I’m a big fan of Naomi Aldort. If you haven’t read any of her work, you can check out the link to her website below. She is dedicated to practising and teaching authentic parenting. Her book ‘Raising Our Children, Raising Ourselves’ is helpful for gaining awareness of our parenting style and adjusting it to fit our values. Her newsletter arrived in my inbox this morning and I just had to quote part of one article that I particularly liked.
The now is the source of the habits your child will form. How we serve the food, how we get ready to go somewhere, how we dress and how we speak… are all models for habits. How we study, how we practice, how we sing and the way we set the table. Just notice for the sake of noticing without evaluating.
It is not that your child will have your habits. Not necessarily. But, she will absorb the commitment and priorities. “Should I devote myself to strive for the best?” ”Should I relax and whatever is easy is fine?” Or, anything in between.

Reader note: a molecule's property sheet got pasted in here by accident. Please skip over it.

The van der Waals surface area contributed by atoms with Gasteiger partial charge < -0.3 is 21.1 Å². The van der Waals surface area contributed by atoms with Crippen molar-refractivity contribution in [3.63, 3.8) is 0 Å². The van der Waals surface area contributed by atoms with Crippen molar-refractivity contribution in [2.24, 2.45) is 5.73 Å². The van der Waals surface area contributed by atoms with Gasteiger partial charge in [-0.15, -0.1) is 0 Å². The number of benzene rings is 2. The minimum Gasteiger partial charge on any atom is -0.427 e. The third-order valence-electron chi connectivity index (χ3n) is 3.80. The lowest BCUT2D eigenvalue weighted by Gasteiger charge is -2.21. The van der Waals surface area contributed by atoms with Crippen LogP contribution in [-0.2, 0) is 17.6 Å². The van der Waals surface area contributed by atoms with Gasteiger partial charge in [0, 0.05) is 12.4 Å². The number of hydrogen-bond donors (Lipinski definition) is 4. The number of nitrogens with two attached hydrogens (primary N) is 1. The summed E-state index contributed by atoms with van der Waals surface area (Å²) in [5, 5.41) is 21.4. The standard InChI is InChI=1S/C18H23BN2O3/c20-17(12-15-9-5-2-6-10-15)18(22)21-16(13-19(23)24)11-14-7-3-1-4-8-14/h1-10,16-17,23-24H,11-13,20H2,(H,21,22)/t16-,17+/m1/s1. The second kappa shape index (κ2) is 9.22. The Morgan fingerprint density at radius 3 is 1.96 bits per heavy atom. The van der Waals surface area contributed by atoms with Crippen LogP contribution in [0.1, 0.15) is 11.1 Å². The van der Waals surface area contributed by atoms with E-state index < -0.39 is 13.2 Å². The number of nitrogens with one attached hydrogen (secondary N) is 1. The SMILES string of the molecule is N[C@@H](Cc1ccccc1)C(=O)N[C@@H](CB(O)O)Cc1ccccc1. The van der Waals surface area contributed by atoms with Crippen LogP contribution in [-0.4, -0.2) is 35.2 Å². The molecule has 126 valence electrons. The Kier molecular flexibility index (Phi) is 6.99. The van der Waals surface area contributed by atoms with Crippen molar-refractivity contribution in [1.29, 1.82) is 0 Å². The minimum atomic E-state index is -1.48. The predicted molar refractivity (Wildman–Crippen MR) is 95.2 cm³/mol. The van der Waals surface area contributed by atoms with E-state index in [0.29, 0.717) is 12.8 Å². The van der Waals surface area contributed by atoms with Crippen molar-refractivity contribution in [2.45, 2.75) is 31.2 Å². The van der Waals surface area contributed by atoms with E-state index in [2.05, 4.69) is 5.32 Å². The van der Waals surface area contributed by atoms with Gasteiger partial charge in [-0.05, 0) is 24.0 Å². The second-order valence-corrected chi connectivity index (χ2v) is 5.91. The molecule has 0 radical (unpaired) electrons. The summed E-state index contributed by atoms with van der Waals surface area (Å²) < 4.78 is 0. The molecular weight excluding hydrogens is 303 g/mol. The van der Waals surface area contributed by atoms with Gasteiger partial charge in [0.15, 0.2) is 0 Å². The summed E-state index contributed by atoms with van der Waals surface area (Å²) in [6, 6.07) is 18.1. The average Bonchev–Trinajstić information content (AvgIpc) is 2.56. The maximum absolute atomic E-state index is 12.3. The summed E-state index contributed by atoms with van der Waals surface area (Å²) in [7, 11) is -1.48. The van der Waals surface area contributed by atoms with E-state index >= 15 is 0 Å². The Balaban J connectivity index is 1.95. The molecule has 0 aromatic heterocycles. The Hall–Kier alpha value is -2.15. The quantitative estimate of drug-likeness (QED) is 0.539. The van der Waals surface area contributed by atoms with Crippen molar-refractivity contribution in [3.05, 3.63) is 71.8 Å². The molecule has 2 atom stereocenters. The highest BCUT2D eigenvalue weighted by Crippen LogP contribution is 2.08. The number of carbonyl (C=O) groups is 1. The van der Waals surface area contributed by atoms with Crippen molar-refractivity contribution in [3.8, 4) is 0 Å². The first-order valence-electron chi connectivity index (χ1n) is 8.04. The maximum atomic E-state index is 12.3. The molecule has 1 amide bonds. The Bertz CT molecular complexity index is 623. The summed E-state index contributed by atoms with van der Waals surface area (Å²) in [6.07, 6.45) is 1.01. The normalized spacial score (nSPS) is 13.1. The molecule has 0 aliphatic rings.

The infant whose care is done with passion, whose cues are responded to promptly, whose diaper (if he uses one) is changed promptly and whose mom’s hair is combed is most likely to develop habits of seeking to excel in his own way. There is no right or wrong, just notice that whatever you do becomes the next generation’s blueprint. Not a reason for guilt or regrets, because all ways are fine. What is powerful is to watch and be sure you are in integrity with your own values.
As the child grows older, the days fill up with more and more activities, things, art, music and relationships. How we handle everything, becomes the child’s way of perceiving life and herself.
What about my reflection about letting the house be messy and keep the child’s soul nurtured? I still advocate putting the child ahead of the house, cooking or errands. To me, that’s a habit of high commitment to what is most important; the child. The child learns the habit of prioritizing humans over house work or things.
Your values may be different and no one but you knows what habits you wish to excel in with your child. Yet, while being a personal matter, it is also, in a way a “national” matter. We are streaming together as a society. Are we excelling? Should we? I love questions. When unanswered, we grow in inquiry and notice as the day goes: What am I committed to?